St. John’s turns to Pitino as coach
Hall of Fame coach Rick Pitino is back in the Big East.
St. John’s hired Pitino, 70, on Monday to boost a storied program that has been mired in mediocrity for much of this century. He previously had coached Providence (1985-87) and Louisville (2005-13) in the conference.
The school announced the move on Twitter, and Pitino is expected to be introduced during a news conference Tuesday at Madison Square Garden.
‘‘One of my great coaching memories was having the distinct privilege of coaching against Lou Carnesecca and St. John’s, a Hall of Fame coach and historic program that I have always respected,’’ Pitino said in a statement released by the school. ‘‘It is surreal to now have this opportunity to bring St. John’s back to prominence. I’m honored, humbled and grateful.’’
After a successful run at mid-major Iona, where he compiled a 64-22 record in three seasons, Pitino was plucked away to replace Mike Anderson, who was fired March 10 after four seasons without making the NCAA Tournament. ESPN reported Anderson plans to file an arbitration lawsuit against St. John’s over the approximately $11 million he would have been owed by the school had he not been fired ‘‘for cause.’’
After Anderson was fired, reports quickly surfaced that indicated the Red Storm planned to target Pitino, who grew up not far from St. John’s campus in the Queens borough of New York.
Pitino, who has a .740 winning percentage in 35 seasons as a college coach, has been to seven Final Fours and has won two NCAA championships, one each at Kentucky (1996) and Louisville (2013).
He was dismissed at Louisville in 2017 after an FBI investigation into college basketball corruption led to allegations of NCAA violations. It was the third scandal — professional and personal — in an eight-year period with the Cardinals, but Pitino eventually was exonerated in the FBI-related case.
Georgetown hires Cooley as coach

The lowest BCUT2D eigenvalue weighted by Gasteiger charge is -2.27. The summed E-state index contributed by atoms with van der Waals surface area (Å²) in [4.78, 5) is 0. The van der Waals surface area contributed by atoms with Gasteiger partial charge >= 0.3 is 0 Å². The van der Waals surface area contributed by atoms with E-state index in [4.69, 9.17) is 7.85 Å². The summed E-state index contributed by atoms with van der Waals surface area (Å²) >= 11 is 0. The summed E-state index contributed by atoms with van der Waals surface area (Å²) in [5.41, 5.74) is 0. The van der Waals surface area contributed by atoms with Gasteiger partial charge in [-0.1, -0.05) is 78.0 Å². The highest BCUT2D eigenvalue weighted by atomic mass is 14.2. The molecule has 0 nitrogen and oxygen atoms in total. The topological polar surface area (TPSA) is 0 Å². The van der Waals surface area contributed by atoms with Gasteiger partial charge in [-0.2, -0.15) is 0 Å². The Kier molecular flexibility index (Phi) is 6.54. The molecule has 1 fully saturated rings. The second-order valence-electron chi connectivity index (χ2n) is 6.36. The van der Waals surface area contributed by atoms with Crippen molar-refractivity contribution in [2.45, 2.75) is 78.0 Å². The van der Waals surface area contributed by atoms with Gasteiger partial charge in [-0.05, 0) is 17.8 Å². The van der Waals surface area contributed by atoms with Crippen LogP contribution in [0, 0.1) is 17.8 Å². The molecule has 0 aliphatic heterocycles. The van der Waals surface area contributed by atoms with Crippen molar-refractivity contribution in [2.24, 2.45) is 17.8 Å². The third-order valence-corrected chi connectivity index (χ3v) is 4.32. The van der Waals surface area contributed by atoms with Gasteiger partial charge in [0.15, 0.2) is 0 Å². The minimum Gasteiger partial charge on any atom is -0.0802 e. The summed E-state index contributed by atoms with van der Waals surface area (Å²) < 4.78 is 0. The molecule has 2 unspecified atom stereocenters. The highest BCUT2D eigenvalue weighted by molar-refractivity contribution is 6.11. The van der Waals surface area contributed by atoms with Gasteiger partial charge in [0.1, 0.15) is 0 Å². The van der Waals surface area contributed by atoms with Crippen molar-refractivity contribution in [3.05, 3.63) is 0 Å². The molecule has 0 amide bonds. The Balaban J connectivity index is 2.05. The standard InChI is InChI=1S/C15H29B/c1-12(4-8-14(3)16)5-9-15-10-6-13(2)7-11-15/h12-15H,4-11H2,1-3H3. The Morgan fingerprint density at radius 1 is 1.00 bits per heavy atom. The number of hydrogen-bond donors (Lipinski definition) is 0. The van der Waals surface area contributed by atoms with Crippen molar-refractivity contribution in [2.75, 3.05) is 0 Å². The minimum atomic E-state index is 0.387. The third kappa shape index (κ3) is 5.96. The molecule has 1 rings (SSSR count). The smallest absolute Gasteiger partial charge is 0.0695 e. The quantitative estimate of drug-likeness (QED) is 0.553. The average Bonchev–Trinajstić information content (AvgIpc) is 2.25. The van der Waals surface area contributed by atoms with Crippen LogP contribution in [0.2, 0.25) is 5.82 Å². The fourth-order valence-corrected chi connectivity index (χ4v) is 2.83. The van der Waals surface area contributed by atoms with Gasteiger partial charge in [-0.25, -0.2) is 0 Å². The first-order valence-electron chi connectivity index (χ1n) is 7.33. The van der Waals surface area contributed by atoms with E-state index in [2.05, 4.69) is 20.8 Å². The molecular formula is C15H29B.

Ed Cooley was named the coach at Georgetown, which hired him away from Big East rival Providence in the hopes of rebuilding a once-proud program that had dropped to new lows under former star Patrick Ewing, who was fired March 9 after a 75-109 record in six seasons.
‘‘I plan on hitting the ground running, getting to work on the court and cultivating relationships in and around the District [of Columbia],’’ Cooley said in a statement released by the school. ‘‘Accepting this opportunity with Georgetown is not a decision I took lightly.’’
Cooley’s name was linked to the job even as the Friars’ season was still in progress. When he was asked after Providence’s 61-53 loss Friday to Kentucky in the first round of the NCAA Tournament whether he would be returning to the school, he replied: ‘‘Next question.’’
Cooley, 53, left the Friars with a 242-153 record and seven NCAA Tournament appearances in 12 seasons. Providence finished 21-12 this season.
Pepperdine star says he’s going pro
Pepperdine sophomore Maxwell Lewis told ESPN he will forgo his remaining college eligibility and enter the NBA Draft in June.
‘‘I’m going all-in and forgoing my college eligibility,’’ Lewis told the network. ‘‘This is the right time to make this decision.’’
Lewis, the No. 27 prospect in ESPN’s draft projections, was named to the All-West Coast Conference second team after averaging 16.6 points, 5.6 rebounds and 2.7 assists this season.